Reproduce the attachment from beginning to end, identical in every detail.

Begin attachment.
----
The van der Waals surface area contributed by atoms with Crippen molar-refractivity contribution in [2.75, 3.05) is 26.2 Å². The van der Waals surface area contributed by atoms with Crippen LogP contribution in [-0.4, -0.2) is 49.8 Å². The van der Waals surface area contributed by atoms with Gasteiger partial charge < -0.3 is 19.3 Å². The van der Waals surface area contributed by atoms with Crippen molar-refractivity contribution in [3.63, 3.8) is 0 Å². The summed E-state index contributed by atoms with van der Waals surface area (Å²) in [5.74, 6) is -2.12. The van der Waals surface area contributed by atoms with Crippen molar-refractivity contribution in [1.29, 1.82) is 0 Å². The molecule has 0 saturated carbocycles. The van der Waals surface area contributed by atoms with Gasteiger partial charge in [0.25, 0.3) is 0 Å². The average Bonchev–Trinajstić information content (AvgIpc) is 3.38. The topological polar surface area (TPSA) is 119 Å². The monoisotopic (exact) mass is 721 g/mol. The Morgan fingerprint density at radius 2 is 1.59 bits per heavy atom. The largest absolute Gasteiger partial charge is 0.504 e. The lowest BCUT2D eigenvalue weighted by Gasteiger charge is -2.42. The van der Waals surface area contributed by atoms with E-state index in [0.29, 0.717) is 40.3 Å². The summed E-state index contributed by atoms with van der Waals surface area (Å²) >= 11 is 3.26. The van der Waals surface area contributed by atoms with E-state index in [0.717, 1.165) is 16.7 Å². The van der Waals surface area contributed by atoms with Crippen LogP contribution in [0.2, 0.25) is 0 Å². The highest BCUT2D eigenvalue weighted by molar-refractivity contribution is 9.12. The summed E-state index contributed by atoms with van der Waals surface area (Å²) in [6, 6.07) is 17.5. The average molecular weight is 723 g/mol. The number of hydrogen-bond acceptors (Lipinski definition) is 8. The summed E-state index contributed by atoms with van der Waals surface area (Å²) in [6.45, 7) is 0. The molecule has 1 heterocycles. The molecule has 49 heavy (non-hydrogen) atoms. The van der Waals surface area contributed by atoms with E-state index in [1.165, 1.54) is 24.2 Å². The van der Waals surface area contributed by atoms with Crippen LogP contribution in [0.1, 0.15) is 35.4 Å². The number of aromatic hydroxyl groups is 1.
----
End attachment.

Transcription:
The van der Waals surface area contributed by atoms with Crippen molar-refractivity contribution in [2.75, 3.05) is 26.2 Å². The van der Waals surface area contributed by atoms with Crippen LogP contribution in [-0.4, -0.2) is 49.8 Å². The van der Waals surface area contributed by atoms with Gasteiger partial charge < -0.3 is 19.3 Å². The van der Waals surface area contributed by atoms with Crippen molar-refractivity contribution in [3.63, 3.8) is 0 Å². The summed E-state index contributed by atoms with van der Waals surface area (Å²) in [5.74, 6) is -2.12. The van der Waals surface area contributed by atoms with Crippen molar-refractivity contribution in [1.29, 1.82) is 0 Å². The molecule has 0 saturated carbocycles. The van der Waals surface area contributed by atoms with Gasteiger partial charge in [0.25, 0.3) is 0 Å². The average Bonchev–Trinajstić information content (AvgIpc) is 3.38. The topological polar surface area (TPSA) is 119 Å². The monoisotopic (exact) mass is 721 g/mol. The Morgan fingerprint density at radius 2 is 1.59 bits per heavy atom. The largest absolute Gasteiger partial charge is 0.504 e. The lowest BCUT2D eigenvalue weighted by Gasteiger charge is -2.42. The van der Waals surface area contributed by atoms with E-state index in [0.29, 0.717) is 40.3 Å². The summed E-state index contributed by atoms with van der Waals surface area (Å²) >= 11 is 3.26. The van der Waals surface area contributed by atoms with E-state index in [0.717, 1.165) is 16.7 Å². The van der Waals surface area contributed by atoms with Crippen LogP contribution in [0.2, 0.25) is 0 Å². The highest BCUT2D eigenvalue weighted by molar-refractivity contribution is 9.12. The summed E-state index contributed by atoms with van der Waals surface area (Å²) in [6, 6.07) is 17.5. The average molecular weight is 723 g/mol. The number of hydrogen-bond acceptors (Lipinski definition) is 8. The summed E-state index contributed by atoms with van der Waals surface area (Å²) in [6.45, 7) is 0. The molecule has 1 heterocycles. The molecule has 49 heavy (non-hydrogen) atoms. The van der Waals surface area contributed by atoms with E-state index in [1.165, 1.54) is 24.2 Å². The van der Waals surface area contributed by atoms with Crippen LogP contribution in [0.1, 0.15) is 35.4 Å². The number of aromatic hydroxyl groups is 1.